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Flz 04-19-2006 01:29 PM

cfdisk cannot partition hard drive because it's "write protected"
 
Ok I just got a new computer, it's a Dell Dimension 3100. I started using it for a few weeks and setting up everything I needed (on windows) and then realised that I hadn't installed Linux on it.

So then I resized my windows partition from 160GB to 120GB with Partition Magic and then left the remaining space unpartitioned for Linux.

Then when I have everything ready, I insert the boot disc and restart my pc, everything goes fine up until I have to partition my HD (I was installing Slackware by the way). Then I type in cfdisk and it says something like "you do not have permissions to write to this disk" even though this is my PC and I'm the only one who uses it, so I am the admin of it.

So then I loaded up windows again and used partition magic to change the unpartitioned space into a Linux ext2 partition, loaded up the boot disc again, got to the cfdisk part, the exact same thing happens.

But the wierdest thing of all, is that I tryed to use a Debian LiveCD to see if I could install that, but no, it says something like "could not detect partitionable media, please make sure the HD is connected to the computer".

What is going on? How do I fix it? Can anyone help please?

anti.corp 04-19-2006 02:10 PM

Hi,

I had a similar problem when I used PM and CFdisk afterwards. I tryed Linux' other partitioning program 'fdisk' and that solved the problem.
Using fdisk is a little more demanding than cfdisk, but it is worth the effort!

And I really wouldnt recommend that you use PM to resize or do anything with your paritions. It caused me alot of problems that without any doubt is related to PM.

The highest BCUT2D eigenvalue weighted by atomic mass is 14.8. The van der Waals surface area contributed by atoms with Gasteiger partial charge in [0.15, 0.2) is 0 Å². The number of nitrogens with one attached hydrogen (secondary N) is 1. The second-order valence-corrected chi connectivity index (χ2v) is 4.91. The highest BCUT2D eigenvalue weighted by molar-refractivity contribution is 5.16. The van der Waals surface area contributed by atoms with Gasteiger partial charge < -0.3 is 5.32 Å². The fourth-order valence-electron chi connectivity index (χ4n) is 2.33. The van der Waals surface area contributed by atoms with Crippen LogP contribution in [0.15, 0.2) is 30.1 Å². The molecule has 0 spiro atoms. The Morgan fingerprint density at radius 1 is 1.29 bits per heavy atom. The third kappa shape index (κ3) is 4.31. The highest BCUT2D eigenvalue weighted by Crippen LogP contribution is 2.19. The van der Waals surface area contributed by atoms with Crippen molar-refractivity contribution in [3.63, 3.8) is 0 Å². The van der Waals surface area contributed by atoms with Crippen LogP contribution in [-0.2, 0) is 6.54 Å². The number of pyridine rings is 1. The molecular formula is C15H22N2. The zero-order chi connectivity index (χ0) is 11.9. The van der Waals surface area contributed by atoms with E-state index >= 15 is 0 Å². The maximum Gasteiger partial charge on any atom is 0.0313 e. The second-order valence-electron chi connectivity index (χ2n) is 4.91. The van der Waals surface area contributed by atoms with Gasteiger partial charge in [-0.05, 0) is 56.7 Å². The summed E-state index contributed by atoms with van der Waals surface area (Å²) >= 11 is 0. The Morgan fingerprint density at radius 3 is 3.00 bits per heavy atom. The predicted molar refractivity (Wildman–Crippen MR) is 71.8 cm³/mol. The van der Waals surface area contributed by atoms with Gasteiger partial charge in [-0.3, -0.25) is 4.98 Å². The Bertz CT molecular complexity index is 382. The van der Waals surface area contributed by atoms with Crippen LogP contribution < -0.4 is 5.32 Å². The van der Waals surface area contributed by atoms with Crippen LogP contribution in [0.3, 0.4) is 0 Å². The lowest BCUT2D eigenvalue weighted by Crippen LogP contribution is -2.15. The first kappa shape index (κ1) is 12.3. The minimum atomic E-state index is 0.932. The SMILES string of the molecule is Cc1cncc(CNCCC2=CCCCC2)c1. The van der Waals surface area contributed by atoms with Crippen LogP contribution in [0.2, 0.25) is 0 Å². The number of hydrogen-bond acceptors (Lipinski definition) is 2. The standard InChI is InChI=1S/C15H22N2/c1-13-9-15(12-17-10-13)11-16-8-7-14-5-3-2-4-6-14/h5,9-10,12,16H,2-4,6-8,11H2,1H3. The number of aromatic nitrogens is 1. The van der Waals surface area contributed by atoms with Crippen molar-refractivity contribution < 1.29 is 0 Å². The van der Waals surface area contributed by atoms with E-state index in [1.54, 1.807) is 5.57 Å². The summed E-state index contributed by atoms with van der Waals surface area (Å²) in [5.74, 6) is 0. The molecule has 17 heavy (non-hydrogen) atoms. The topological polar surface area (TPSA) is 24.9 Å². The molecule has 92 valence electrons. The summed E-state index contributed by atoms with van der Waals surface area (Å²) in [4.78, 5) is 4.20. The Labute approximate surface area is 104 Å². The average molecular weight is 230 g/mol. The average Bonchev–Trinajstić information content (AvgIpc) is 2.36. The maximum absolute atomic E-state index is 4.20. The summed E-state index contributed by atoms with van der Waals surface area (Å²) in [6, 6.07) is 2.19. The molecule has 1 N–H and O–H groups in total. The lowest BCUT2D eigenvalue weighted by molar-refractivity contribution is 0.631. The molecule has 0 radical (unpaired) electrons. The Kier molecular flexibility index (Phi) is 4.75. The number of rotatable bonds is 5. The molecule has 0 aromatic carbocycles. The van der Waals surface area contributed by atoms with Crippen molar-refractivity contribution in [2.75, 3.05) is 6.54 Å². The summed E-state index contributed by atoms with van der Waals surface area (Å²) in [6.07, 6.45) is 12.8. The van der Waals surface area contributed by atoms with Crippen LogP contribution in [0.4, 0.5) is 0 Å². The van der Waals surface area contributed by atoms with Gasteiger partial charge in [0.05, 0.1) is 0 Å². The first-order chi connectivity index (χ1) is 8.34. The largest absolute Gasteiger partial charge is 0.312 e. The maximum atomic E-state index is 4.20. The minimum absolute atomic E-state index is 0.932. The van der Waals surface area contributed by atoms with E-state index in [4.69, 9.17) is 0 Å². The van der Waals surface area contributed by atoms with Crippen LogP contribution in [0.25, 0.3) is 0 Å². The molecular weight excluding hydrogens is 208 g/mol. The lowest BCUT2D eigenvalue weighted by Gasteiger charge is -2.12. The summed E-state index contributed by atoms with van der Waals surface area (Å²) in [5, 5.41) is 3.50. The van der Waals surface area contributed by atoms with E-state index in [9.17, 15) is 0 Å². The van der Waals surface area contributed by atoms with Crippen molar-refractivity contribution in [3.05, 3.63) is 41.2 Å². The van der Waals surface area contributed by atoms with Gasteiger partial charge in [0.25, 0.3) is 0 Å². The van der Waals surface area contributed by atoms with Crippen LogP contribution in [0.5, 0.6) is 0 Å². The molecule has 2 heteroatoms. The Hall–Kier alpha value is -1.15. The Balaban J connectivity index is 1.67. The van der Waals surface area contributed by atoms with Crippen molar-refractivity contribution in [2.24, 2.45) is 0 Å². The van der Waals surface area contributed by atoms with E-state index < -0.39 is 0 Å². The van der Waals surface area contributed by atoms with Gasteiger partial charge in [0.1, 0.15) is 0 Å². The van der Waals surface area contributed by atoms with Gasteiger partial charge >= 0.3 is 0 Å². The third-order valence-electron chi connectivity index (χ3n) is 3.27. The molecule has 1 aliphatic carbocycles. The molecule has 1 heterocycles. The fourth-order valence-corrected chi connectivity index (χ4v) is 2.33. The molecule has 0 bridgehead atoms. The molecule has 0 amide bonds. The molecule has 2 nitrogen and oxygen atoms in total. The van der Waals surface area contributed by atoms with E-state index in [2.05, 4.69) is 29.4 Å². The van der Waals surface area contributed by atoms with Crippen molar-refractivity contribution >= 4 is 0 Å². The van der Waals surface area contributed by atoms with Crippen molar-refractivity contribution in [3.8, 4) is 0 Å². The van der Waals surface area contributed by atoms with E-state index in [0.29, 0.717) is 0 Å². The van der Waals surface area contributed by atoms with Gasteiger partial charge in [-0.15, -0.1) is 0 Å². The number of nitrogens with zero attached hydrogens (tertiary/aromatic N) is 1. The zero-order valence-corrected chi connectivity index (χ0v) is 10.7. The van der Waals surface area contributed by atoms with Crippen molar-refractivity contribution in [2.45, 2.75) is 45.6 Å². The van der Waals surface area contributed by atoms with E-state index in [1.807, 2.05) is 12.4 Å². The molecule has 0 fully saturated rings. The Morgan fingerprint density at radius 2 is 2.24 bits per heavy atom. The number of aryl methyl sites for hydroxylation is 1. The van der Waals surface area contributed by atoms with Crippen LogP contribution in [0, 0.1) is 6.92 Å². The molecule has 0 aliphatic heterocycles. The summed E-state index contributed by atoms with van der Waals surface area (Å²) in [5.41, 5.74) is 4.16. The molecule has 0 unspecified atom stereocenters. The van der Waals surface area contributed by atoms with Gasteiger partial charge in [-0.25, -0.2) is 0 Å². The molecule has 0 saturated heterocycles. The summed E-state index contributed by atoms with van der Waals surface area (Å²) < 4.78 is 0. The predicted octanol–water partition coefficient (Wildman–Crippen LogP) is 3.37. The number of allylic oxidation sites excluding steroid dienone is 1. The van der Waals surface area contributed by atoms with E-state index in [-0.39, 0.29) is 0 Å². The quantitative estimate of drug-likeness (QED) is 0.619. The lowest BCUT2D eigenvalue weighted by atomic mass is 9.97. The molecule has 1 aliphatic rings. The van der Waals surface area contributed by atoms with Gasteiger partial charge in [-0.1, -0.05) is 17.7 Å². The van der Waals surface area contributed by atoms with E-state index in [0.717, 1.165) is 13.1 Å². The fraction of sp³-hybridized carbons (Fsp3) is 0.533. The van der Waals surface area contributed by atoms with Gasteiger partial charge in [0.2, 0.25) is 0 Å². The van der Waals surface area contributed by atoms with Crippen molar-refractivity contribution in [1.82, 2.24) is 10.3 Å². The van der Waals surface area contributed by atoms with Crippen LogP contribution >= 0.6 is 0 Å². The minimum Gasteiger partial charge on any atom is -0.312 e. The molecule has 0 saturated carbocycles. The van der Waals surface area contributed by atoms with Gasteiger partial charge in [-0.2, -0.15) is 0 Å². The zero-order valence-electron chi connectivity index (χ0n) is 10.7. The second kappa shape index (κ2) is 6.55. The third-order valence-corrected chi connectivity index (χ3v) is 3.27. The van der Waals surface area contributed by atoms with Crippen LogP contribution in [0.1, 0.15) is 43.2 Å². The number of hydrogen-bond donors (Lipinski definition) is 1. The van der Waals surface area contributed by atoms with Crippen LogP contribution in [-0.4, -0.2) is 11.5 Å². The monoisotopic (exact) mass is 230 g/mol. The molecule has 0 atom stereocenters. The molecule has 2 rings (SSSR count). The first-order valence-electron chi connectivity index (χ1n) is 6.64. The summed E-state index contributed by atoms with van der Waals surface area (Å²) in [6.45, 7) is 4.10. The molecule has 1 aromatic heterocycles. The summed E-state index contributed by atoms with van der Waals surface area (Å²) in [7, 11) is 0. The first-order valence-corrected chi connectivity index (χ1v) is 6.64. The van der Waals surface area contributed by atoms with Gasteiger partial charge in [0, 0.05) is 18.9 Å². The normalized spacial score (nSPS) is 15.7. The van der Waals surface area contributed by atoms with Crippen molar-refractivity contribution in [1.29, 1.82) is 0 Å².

You can get the info you need about fdisk here:
http://www.tldp.org/HOWTO/text/Partition

A possible fix could also be to format your MBR using the good old MS fdisk program. fdisk /mbr then reboot and try to see if it detects the free space.

regards

Flz 04-19-2006 05:19 PM

Ok well, I tryed using fdisk, and every command I gave it was just not allowed, not working. It wouldn't even let me see the partition table with the print "p" command, it just comes up blank, with no partitions at all.

Then I tried your fdisk /mbr to format the MBR, but it wouldn't let me do that either. Is this really all down to PM? That's mad, didn't really know it would do that much damage.

So basically I'm stumped, have no clue what else to do. If worst comes to worst, if I formatted the whole hard drive, would that solve the problem as a last resort?

Flz 04-23-2006 12:26 PM

I don't really like bumping topics but it's now been four days.

Can anyone help?

anti.corp 04-23-2006 02:52 PM

Hi again.

What type of drive is it; IDE or SATA?

Did you try to actually boot your computer from win98floppy or win98CD into dos, and then use the fdisk program?

regards,

saikee 04-23-2006 06:41 PM

OK let stop the rubbish.

You need root privilege to do certain things in Linux. Not too sure how you can get it from Slackware but the standard way is to preceed the "cfdisk" with "sudo". Thus to "cfdisk /dev/hda" you have to type sudo "cfdisk /dev/hda".

Generally you can become the root user by typing at the terminal
Code:

su
An installed Linux will demand the root password but many Linux LiveCd waive such demand.

If you get desperate try using Slax which is a modern version of Slackware but smaller. You can find the root password in its desktop and so you can the full access to everything when log in as root.

Older Debians will have a problem to recognise your Sata sda.

anti.corp 04-24-2006 10:46 AM

Quote:

Originally Posted by saikee
OK let stop the rubbish.

You need root privilege to do certain things in Linux. Not too sure how you can get it from Slackware but the standard way is to preceed the "cfdisk" with "sudo". Thus to "cfdisk /dev/hda" you have to type sudo "cfdisk /dev/hda".


:rolleyes: right!

He didnt even install linux yet, so I assume you referrs to your own 'rubbish', and just forgot to put that sentence at the end of your post.